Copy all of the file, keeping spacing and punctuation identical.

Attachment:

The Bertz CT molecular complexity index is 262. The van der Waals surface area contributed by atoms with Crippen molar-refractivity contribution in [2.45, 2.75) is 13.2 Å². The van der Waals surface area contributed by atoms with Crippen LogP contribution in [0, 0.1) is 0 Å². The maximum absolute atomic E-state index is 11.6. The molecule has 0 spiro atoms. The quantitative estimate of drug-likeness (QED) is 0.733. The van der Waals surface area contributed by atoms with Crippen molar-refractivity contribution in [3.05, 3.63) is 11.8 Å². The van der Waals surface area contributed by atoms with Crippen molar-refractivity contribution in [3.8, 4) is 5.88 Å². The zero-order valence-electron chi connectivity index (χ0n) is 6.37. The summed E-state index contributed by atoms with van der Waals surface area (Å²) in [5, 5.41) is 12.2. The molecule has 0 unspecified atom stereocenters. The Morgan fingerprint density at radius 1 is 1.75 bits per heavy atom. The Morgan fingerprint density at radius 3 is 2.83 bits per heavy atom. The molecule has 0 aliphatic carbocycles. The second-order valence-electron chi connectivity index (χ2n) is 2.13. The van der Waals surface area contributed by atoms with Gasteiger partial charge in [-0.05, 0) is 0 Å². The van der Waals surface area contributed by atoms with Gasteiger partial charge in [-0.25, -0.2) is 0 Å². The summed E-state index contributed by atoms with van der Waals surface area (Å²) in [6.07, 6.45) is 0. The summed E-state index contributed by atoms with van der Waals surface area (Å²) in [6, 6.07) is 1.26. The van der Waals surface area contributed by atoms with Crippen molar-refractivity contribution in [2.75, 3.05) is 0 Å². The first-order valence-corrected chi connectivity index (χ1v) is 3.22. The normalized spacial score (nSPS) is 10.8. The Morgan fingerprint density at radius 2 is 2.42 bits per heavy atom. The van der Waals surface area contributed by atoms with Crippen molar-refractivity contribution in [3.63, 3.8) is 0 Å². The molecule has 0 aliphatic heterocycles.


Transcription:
The Bertz CT molecular complexity index is 262. The van der Waals surface area contributed by atoms with Crippen molar-refractivity contribution in [2.45, 2.75) is 13.2 Å². The van der Waals surface area contributed by atoms with Crippen LogP contribution in [0, 0.1) is 0 Å². The maximum absolute atomic E-state index is 11.6. The molecule has 0 spiro atoms. The quantitative estimate of drug-likeness (QED) is 0.733. The van der Waals surface area contributed by atoms with Crippen molar-refractivity contribution in [3.05, 3.63) is 11.8 Å². The van der Waals surface area contributed by atoms with Crippen molar-refractivity contribution in [3.8, 4) is 5.88 Å². The zero-order valence-electron chi connectivity index (χ0n) is 6.37. The summed E-state index contributed by atoms with van der Waals surface area (Å²) in [5, 5.41) is 12.2. The molecule has 0 unspecified atom stereocenters. The Morgan fingerprint density at radius 1 is 1.75 bits per heavy atom. The Morgan fingerprint density at radius 3 is 2.83 bits per heavy atom. The molecule has 0 aliphatic carbocycles. The second-order valence-electron chi connectivity index (χ2n) is 2.13. The van der Waals surface area contributed by atoms with Gasteiger partial charge in [-0.05, 0) is 0 Å². The van der Waals surface area contributed by atoms with Gasteiger partial charge in [-0.25, -0.2) is 0 Å². The summed E-state index contributed by atoms with van der Waals surface area (Å²) in [6.07, 6.45) is 0. The summed E-state index contributed by atoms with van der Waals surface area (Å²) in [6, 6.07) is 1.26. The van der Waals surface area contributed by atoms with Crippen molar-refractivity contribution in [2.75, 3.05) is 0 Å². The first-order valence-corrected chi connectivity index (χ1v) is 3.22. The normalized spacial score (nSPS) is 10.8. The Morgan fingerprint density at radius 2 is 2.42 bits per heavy atom. The van der Waals surface area contributed by atoms with Crippen molar-refractivity contribution in [3.63, 3.8) is 0 Å². The molecule has 0 aliphatic heterocycles.